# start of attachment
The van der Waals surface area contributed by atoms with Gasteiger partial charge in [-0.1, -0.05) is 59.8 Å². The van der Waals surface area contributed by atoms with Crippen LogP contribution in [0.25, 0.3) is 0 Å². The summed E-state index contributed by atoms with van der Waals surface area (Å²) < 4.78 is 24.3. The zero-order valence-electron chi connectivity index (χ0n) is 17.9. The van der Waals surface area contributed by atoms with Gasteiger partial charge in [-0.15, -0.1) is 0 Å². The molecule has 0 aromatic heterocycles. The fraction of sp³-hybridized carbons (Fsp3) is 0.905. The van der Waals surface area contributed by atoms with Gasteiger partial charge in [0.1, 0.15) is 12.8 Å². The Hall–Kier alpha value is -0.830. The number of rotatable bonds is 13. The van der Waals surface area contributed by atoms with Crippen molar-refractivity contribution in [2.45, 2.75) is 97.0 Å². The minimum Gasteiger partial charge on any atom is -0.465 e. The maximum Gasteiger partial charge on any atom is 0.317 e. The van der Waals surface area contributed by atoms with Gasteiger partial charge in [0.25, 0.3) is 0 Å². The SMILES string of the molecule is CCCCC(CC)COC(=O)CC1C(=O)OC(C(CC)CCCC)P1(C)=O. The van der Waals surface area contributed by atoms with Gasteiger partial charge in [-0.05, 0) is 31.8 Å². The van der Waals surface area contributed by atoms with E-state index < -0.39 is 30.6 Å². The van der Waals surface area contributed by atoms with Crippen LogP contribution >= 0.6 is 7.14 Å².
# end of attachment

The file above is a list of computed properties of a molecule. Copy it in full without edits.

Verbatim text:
The van der Waals surface area contributed by atoms with Gasteiger partial charge in [-0.1, -0.05) is 59.8 Å². The van der Waals surface area contributed by atoms with Crippen LogP contribution in [0.25, 0.3) is 0 Å². The summed E-state index contributed by atoms with van der Waals surface area (Å²) < 4.78 is 24.3. The zero-order valence-electron chi connectivity index (χ0n) is 17.9. The van der Waals surface area contributed by atoms with Gasteiger partial charge in [-0.15, -0.1) is 0 Å². The molecule has 0 aromatic heterocycles. The fraction of sp³-hybridized carbons (Fsp3) is 0.905. The van der Waals surface area contributed by atoms with Gasteiger partial charge in [0.1, 0.15) is 12.8 Å². The Hall–Kier alpha value is -0.830. The number of rotatable bonds is 13. The van der Waals surface area contributed by atoms with Crippen molar-refractivity contribution in [2.45, 2.75) is 97.0 Å². The minimum Gasteiger partial charge on any atom is -0.465 e. The maximum Gasteiger partial charge on any atom is 0.317 e. The van der Waals surface area contributed by atoms with Gasteiger partial charge in [0.25, 0.3) is 0 Å². The SMILES string of the molecule is CCCCC(CC)COC(=O)CC1C(=O)OC(C(CC)CCCC)P1(C)=O. The van der Waals surface area contributed by atoms with Gasteiger partial charge in [-0.05, 0) is 31.8 Å². The van der Waals surface area contributed by atoms with E-state index < -0.39 is 30.6 Å². The van der Waals surface area contributed by atoms with Crippen LogP contribution >= 0.6 is 7.14 Å².